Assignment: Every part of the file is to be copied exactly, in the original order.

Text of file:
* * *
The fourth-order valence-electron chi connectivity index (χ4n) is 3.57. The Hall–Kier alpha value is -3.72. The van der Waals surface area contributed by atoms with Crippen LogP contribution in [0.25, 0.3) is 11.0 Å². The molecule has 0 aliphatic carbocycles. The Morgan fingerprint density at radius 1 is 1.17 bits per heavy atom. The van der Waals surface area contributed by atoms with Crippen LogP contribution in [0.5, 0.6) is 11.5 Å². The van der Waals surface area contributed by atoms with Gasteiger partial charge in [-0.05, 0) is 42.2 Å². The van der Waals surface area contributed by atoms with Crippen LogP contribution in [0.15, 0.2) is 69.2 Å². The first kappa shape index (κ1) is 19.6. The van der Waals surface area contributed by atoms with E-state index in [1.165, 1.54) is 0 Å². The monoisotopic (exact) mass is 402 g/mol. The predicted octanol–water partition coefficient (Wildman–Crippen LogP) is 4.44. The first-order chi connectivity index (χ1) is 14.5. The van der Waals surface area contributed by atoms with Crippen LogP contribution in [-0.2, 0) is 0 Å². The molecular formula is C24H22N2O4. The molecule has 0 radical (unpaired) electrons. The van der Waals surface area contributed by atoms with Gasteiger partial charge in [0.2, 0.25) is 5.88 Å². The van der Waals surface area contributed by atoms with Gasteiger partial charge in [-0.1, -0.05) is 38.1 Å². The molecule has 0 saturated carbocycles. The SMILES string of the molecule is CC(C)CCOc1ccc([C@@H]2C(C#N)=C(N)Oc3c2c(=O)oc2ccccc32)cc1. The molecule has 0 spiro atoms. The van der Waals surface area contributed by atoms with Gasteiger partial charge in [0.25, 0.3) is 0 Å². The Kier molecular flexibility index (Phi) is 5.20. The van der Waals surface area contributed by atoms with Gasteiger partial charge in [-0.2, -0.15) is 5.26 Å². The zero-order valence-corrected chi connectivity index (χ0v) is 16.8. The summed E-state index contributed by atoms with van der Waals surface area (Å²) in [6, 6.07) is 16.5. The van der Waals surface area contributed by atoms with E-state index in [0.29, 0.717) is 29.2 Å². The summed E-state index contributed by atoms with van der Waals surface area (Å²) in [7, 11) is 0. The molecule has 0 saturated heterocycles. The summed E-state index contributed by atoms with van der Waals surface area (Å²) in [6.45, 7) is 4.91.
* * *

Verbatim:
The fourth-order valence-electron chi connectivity index (χ4n) is 3.57. The Hall–Kier alpha value is -3.72. The van der Waals surface area contributed by atoms with Crippen LogP contribution in [0.25, 0.3) is 11.0 Å². The molecule has 0 aliphatic carbocycles. The Morgan fingerprint density at radius 1 is 1.17 bits per heavy atom. The van der Waals surface area contributed by atoms with Crippen LogP contribution in [0.5, 0.6) is 11.5 Å². The van der Waals surface area contributed by atoms with Gasteiger partial charge in [-0.05, 0) is 42.2 Å². The van der Waals surface area contributed by atoms with Crippen LogP contribution in [0.15, 0.2) is 69.2 Å². The first kappa shape index (κ1) is 19.6. The van der Waals surface area contributed by atoms with E-state index in [1.165, 1.54) is 0 Å². The monoisotopic (exact) mass is 402 g/mol. The predicted octanol–water partition coefficient (Wildman–Crippen LogP) is 4.44. The first-order chi connectivity index (χ1) is 14.5. The van der Waals surface area contributed by atoms with Crippen LogP contribution in [-0.2, 0) is 0 Å². The molecular formula is C24H22N2O4. The molecule has 0 radical (unpaired) electrons. The van der Waals surface area contributed by atoms with Gasteiger partial charge in [0.2, 0.25) is 5.88 Å². The van der Waals surface area contributed by atoms with Gasteiger partial charge in [-0.1, -0.05) is 38.1 Å². The molecule has 0 saturated carbocycles. The SMILES string of the molecule is CC(C)CCOc1ccc([C@@H]2C(C#N)=C(N)Oc3c2c(=O)oc2ccccc32)cc1. The molecule has 0 spiro atoms. The van der Waals surface area contributed by atoms with Gasteiger partial charge in [0.25, 0.3) is 0 Å². The Kier molecular flexibility index (Phi) is 5.20. The van der Waals surface area contributed by atoms with Gasteiger partial charge in [-0.2, -0.15) is 5.26 Å². The zero-order valence-corrected chi connectivity index (χ0v) is 16.8. The summed E-state index contributed by atoms with van der Waals surface area (Å²) in [6, 6.07) is 16.5. The van der Waals surface area contributed by atoms with E-state index in [0.29, 0.717) is 29.2 Å². The summed E-state index contributed by atoms with van der Waals surface area (Å²) in [7, 11) is 0. The molecule has 0 saturated heterocycles. The summed E-state index contributed by atoms with van der Waals surface area (Å²) in [6.45, 7) is 4.91.